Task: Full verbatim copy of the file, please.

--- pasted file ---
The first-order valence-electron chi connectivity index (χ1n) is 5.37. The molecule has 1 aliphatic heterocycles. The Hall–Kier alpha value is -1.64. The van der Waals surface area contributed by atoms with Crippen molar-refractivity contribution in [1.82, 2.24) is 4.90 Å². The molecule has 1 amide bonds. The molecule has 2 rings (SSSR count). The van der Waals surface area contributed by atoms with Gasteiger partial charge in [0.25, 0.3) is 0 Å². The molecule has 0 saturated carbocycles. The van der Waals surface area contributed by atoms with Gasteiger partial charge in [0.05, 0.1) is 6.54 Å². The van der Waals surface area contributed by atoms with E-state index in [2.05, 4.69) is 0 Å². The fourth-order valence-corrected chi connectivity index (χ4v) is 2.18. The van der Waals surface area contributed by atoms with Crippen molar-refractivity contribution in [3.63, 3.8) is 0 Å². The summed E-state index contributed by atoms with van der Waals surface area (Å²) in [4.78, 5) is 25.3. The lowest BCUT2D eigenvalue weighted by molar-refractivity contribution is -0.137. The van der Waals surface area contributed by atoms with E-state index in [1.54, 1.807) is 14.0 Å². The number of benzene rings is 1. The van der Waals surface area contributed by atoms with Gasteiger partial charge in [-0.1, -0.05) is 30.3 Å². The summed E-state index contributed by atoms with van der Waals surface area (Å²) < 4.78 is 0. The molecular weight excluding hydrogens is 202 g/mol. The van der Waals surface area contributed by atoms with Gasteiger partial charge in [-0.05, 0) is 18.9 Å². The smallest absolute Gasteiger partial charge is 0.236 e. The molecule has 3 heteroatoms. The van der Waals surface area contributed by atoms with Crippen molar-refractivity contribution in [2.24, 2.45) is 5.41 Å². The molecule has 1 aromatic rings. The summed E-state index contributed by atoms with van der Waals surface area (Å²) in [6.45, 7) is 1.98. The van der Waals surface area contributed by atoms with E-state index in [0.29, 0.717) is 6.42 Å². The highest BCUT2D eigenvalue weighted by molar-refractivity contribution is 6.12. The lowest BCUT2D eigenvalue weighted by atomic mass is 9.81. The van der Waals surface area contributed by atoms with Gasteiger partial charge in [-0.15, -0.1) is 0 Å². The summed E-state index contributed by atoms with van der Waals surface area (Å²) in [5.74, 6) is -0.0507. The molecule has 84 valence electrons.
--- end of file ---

The first-order valence-electron chi connectivity index (χ1n) is 5.37. The molecule has 1 aliphatic heterocycles. The Hall–Kier alpha value is -1.64. The van der Waals surface area contributed by atoms with Crippen molar-refractivity contribution in [1.82, 2.24) is 4.90 Å². The molecule has 1 amide bonds. The molecule has 2 rings (SSSR count). The van der Waals surface area contributed by atoms with Gasteiger partial charge in [0.25, 0.3) is 0 Å². The molecule has 0 saturated carbocycles. The van der Waals surface area contributed by atoms with Gasteiger partial charge in [0.05, 0.1) is 6.54 Å². The van der Waals surface area contributed by atoms with E-state index in [2.05, 4.69) is 0 Å². The fourth-order valence-corrected chi connectivity index (χ4v) is 2.18. The van der Waals surface area contributed by atoms with Crippen molar-refractivity contribution in [3.63, 3.8) is 0 Å². The summed E-state index contributed by atoms with van der Waals surface area (Å²) in [4.78, 5) is 25.3. The lowest BCUT2D eigenvalue weighted by molar-refractivity contribution is -0.137. The van der Waals surface area contributed by atoms with E-state index in [1.54, 1.807) is 14.0 Å². The number of benzene rings is 1. The van der Waals surface area contributed by atoms with Gasteiger partial charge in [-0.1, -0.05) is 30.3 Å². The summed E-state index contributed by atoms with van der Waals surface area (Å²) < 4.78 is 0. The molecular weight excluding hydrogens is 202 g/mol. The van der Waals surface area contributed by atoms with Gasteiger partial charge in [-0.05, 0) is 18.9 Å². The smallest absolute Gasteiger partial charge is 0.236 e. The molecule has 3 heteroatoms. The van der Waals surface area contributed by atoms with Crippen molar-refractivity contribution in [2.24, 2.45) is 5.41 Å². The molecule has 1 aromatic rings. The summed E-state index contributed by atoms with van der Waals surface area (Å²) in [6.45, 7) is 1.98. The van der Waals surface area contributed by atoms with E-state index in [0.29, 0.717) is 6.42 Å². The highest BCUT2D eigenvalue weighted by molar-refractivity contribution is 6.12. The lowest BCUT2D eigenvalue weighted by atomic mass is 9.81. The van der Waals surface area contributed by atoms with Gasteiger partial charge in [-0.15, -0.1) is 0 Å². The summed E-state index contributed by atoms with van der Waals surface area (Å²) in [5.74, 6) is -0.0507. The molecule has 84 valence electrons.